Well, independence might be one, right? Why would someone wanna get into business? They have the ability to be independent, have that work-life balance, which is really important, right? You know, they work hard, you know, and play hard. That old common comment. But it’s so true because you invest a lot in yourself, a lot in your business, but you can also reap those life-work balance rewards.
Another thing might be, someone has to look at you know, creating wealth. Am I able to build a business that’s going to help me not only pay my bills but enabled me to prepare for retirement, prepare for things that I wanna do? So creating that wealth around my own business. You can take advantage of that as you build the organization no matter, in many ways, how you build the organization.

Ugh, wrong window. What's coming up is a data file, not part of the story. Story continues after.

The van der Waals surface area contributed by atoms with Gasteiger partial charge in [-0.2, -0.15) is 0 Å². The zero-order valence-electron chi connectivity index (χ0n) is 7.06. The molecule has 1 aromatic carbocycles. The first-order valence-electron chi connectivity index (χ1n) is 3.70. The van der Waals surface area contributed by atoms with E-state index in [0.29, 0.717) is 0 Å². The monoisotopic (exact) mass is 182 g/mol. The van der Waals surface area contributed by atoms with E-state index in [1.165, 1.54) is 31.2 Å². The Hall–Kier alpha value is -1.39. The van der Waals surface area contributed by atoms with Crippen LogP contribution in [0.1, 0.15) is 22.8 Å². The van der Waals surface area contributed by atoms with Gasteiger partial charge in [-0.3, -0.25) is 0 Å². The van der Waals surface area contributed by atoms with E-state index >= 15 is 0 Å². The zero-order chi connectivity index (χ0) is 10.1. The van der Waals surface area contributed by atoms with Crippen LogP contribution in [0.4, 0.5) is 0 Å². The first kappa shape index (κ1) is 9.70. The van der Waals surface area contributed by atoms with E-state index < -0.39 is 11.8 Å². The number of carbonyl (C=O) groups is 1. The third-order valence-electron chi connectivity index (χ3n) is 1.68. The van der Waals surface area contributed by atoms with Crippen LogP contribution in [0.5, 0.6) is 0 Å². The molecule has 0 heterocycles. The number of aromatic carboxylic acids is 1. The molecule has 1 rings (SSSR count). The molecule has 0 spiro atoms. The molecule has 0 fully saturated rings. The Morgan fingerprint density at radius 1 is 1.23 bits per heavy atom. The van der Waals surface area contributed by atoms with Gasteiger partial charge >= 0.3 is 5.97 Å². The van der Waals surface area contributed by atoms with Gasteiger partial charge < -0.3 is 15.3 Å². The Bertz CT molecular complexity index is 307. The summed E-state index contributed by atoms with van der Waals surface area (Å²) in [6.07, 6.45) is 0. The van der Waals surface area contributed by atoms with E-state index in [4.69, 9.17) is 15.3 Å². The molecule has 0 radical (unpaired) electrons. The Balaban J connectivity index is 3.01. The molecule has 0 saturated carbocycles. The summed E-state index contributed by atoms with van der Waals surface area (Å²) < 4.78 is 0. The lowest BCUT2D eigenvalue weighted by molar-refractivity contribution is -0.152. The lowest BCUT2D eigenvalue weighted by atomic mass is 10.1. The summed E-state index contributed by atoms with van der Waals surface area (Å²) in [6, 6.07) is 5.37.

Also equity. You know, building a business that not only thrives and is profitable but also looking at ways to either maybe pass on a legacy to a family member or to build the asset, increase the value of the assets so you can take your equity out at some point, which is another benefit of ownership of business.
Amanda: At retail. You have a real estate background.
Mike Magid: Yeah, exactly. Sorry about that. But when you think about equity, let’s use that, that’s a great example. You build equity, you buy a home for a number and when you sell it, you sell it for more of that equity, that value that’s in there. You’re able to take that out. And then, you know, reducing some of your debts through the benefits of the business where you’re able to pay down those debts which increases your asset value?